The Biden administration is reportedly planning to lift some tariffs on Chinese imports as it seeks to balance maintaining economic pressure on Beijing and address domestic inflation.
The announcement would likely include the lifting of tariffs on consumer goods like clothing or school supplies, and has been delayed due to major disagreement within the administration, The Wall Street Journal reported.
One group of Biden advisors led by Treasury Secretary Janet Yellen has argued that tariffs raise prices and drag down the economy at a time when the U.S. is facing inflation and a possible recession, while members of another camp that includes Trade Representative Katherine Tai and National Security Adviser Jake Sullivan are telling the president not to forfeit strategic leverage by reducing tariffs without getting anything substantive in return, the WSJ added.
A spokesperson for the White House did not confirm or deny that a decision has been made, but directed The Daily Caller News Foundation to comments made by White House Press Secretary Karine Jean-Pierre on June 14, that “some Trump tariffs were irresponsible and do not advance our economic or national security and instead raise costs for families and businesses… we’re discussing this and working to align these haphazard tariffs and our priorities to safeguard the interest of our workers and critical industries.”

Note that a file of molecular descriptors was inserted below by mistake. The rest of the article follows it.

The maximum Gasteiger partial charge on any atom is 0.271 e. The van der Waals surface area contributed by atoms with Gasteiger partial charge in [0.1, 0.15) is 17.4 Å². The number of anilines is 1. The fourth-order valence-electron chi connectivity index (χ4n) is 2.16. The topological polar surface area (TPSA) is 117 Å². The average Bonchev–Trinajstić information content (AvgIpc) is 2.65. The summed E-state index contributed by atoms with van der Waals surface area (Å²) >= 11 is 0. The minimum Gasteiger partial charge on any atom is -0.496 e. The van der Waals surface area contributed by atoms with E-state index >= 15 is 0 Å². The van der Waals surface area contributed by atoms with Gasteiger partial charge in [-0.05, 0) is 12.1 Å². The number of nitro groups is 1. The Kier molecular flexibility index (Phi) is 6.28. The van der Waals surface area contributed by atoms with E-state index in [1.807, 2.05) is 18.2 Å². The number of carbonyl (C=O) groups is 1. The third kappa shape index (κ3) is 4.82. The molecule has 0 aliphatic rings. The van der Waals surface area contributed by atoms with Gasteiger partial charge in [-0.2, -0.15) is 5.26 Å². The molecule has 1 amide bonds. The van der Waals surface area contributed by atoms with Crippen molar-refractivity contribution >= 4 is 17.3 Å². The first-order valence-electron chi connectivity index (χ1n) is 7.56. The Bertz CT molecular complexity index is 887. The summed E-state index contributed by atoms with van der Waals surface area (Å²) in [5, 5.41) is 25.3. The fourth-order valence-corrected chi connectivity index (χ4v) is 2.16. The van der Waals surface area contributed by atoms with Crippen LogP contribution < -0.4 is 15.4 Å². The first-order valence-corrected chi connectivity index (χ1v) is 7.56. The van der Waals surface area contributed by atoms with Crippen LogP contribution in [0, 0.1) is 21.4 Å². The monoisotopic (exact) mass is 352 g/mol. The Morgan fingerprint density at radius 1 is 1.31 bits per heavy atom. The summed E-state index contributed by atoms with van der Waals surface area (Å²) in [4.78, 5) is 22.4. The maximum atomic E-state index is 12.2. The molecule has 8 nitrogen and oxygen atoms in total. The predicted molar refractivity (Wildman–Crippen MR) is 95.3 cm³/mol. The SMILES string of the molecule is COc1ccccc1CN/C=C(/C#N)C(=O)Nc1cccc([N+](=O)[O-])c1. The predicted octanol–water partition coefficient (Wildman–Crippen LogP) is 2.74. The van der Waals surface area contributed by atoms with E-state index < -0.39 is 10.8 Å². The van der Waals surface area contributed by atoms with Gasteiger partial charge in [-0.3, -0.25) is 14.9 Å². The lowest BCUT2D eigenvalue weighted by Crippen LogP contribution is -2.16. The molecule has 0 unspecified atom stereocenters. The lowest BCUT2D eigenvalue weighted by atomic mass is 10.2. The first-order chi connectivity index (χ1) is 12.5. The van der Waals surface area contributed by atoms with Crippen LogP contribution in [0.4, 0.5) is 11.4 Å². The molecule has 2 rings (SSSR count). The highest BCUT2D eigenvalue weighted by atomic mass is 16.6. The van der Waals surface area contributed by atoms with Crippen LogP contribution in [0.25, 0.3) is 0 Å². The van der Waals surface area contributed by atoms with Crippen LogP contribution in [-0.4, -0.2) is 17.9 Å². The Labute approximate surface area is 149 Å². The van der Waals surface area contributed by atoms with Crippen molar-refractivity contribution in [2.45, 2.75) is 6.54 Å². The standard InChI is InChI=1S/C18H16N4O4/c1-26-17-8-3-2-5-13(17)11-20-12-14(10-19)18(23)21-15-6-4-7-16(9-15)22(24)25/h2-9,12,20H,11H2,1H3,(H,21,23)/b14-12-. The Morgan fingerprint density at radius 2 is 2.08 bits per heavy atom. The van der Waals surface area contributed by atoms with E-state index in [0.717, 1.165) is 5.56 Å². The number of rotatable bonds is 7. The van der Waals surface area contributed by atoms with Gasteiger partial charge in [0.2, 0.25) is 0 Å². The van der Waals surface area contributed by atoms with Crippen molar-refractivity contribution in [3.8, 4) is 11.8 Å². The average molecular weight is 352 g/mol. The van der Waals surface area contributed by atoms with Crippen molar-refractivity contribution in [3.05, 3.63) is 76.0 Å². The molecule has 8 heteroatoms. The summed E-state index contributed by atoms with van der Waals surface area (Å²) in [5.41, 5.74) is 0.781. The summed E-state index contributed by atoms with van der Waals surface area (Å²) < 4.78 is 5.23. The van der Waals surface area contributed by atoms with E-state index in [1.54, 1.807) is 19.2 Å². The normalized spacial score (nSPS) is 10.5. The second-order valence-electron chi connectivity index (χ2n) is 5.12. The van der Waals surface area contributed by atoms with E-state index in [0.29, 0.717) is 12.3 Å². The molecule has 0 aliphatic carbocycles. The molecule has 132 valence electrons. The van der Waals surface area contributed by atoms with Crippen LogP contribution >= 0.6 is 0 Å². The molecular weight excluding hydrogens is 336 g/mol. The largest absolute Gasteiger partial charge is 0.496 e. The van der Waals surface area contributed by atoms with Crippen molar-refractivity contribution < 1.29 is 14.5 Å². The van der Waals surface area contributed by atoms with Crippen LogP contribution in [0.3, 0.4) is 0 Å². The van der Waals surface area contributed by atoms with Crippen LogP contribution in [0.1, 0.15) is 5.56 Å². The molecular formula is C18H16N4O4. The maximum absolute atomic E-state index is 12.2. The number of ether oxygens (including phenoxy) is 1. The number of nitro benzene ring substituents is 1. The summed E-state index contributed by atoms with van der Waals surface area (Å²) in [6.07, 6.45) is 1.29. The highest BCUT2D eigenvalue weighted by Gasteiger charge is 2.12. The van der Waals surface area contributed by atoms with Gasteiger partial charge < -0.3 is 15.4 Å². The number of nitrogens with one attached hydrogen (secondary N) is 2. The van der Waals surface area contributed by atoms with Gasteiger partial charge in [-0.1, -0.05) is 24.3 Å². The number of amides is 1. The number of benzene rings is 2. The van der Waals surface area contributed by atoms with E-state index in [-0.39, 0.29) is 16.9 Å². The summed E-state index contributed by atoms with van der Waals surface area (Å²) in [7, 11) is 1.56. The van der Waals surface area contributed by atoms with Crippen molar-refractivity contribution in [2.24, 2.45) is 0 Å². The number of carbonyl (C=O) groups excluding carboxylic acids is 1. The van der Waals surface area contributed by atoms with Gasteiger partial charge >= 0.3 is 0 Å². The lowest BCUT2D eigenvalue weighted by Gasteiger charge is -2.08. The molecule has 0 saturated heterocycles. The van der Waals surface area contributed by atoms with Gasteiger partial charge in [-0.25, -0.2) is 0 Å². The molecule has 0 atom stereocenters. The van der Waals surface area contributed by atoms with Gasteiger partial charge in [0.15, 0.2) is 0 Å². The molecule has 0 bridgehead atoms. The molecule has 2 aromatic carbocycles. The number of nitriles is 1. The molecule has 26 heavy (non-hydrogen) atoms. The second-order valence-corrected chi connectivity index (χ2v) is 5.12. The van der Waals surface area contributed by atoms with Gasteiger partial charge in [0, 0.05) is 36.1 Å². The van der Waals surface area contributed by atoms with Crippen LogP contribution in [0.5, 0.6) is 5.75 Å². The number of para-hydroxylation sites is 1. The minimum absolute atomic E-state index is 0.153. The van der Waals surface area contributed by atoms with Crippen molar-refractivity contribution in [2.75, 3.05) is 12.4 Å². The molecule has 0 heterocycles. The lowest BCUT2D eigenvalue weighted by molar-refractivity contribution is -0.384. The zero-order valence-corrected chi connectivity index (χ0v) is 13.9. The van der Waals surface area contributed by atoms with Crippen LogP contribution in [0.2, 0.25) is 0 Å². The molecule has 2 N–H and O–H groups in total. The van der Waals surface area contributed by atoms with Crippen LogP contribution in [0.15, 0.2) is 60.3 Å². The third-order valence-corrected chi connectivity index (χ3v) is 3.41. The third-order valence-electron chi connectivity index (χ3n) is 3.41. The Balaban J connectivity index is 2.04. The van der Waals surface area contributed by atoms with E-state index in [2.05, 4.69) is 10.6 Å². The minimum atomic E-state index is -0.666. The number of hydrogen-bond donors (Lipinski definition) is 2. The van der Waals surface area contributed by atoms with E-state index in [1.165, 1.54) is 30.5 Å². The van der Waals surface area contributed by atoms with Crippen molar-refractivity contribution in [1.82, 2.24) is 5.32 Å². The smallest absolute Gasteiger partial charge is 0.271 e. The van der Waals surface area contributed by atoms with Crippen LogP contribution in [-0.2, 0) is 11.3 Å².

Barclay’s (like others): removing tariffs on China predatory practices will have no real impact. China will be able to export $90B more. Then a new case might be considered. I’m all for that, but if current retaliation is a problem, what will you do then? https://t.co/4YywO3WnWF
— Michael Wessel (@MWesselDC) July 5, 2022
On Monday Secretary Yellen had a call that the Treasury Department described as “candid and substantive,” with her counterpart in Beijing, Liu He. The parties reportedly discussed the “impact of Russia’s war against Ukraine on the global economy and unfair, non-market PRC economic practices.” The Treasury Department’s readout does not mention tariff reductions, but does note that Secretary Yellen “looks forward to future discussion with Vice Premier Liu.”
Economists cited by the WSJ suggest that removing the tariffs won’t have a massive impact on curbing inflation, and would likely only reduce the consumer price index by about 0.26% in the near term.
Proponents of the tariff reduction, however, think the move would signal that President Biden is serious about fighting rising prices, reported the WSJ. With the Federal Reserve primarily in charge of keeping inflation in check, tariff reduction is one of just a handful of policies that a president can pursue.
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